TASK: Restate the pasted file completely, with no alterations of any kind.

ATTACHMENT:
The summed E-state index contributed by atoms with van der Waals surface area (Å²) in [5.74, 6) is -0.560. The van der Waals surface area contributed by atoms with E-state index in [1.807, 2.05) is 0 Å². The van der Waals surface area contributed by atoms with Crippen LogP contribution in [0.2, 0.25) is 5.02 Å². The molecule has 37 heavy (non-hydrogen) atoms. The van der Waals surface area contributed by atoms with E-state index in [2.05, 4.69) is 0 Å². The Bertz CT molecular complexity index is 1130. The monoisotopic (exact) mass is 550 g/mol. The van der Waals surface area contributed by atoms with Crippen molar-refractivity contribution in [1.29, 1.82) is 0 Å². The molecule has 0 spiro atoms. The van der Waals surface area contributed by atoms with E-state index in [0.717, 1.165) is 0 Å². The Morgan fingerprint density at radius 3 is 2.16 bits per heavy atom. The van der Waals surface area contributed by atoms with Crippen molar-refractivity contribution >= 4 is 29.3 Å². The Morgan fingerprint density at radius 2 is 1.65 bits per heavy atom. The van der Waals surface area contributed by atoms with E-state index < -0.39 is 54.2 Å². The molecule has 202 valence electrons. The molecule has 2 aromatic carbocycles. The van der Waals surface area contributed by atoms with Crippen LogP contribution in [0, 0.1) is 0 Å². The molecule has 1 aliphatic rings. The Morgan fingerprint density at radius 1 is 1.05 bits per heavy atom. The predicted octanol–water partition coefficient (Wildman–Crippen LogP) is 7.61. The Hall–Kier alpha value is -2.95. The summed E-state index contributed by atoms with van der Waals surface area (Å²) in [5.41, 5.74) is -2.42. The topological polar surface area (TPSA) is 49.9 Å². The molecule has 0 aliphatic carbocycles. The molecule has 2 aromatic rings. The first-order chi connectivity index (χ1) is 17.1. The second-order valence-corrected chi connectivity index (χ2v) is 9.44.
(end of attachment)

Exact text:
The summed E-state index contributed by atoms with van der Waals surface area (Å²) in [5.74, 6) is -0.560. The van der Waals surface area contributed by atoms with E-state index in [1.807, 2.05) is 0 Å². The van der Waals surface area contributed by atoms with Crippen LogP contribution in [0.2, 0.25) is 5.02 Å². The molecule has 37 heavy (non-hydrogen) atoms. The van der Waals surface area contributed by atoms with E-state index in [2.05, 4.69) is 0 Å². The Bertz CT molecular complexity index is 1130. The monoisotopic (exact) mass is 550 g/mol. The van der Waals surface area contributed by atoms with Crippen molar-refractivity contribution in [1.29, 1.82) is 0 Å². The molecule has 0 spiro atoms. The van der Waals surface area contributed by atoms with E-state index in [0.717, 1.165) is 0 Å². The Morgan fingerprint density at radius 3 is 2.16 bits per heavy atom. The van der Waals surface area contributed by atoms with Crippen molar-refractivity contribution >= 4 is 29.3 Å². The Morgan fingerprint density at radius 2 is 1.65 bits per heavy atom. The van der Waals surface area contributed by atoms with E-state index < -0.39 is 54.2 Å². The molecule has 202 valence electrons. The molecule has 2 aromatic carbocycles. The van der Waals surface area contributed by atoms with Crippen LogP contribution in [0, 0.1) is 0 Å². The molecule has 1 aliphatic rings. The Morgan fingerprint density at radius 1 is 1.05 bits per heavy atom. The predicted octanol–water partition coefficient (Wildman–Crippen LogP) is 7.61. The Hall–Kier alpha value is -2.95. The summed E-state index contributed by atoms with van der Waals surface area (Å²) in [5.41, 5.74) is -2.42. The topological polar surface area (TPSA) is 49.9 Å². The molecule has 0 aliphatic carbocycles. The molecule has 2 aromatic rings. The first-order chi connectivity index (χ1) is 17.1. The second-order valence-corrected chi connectivity index (χ2v) is 9.44.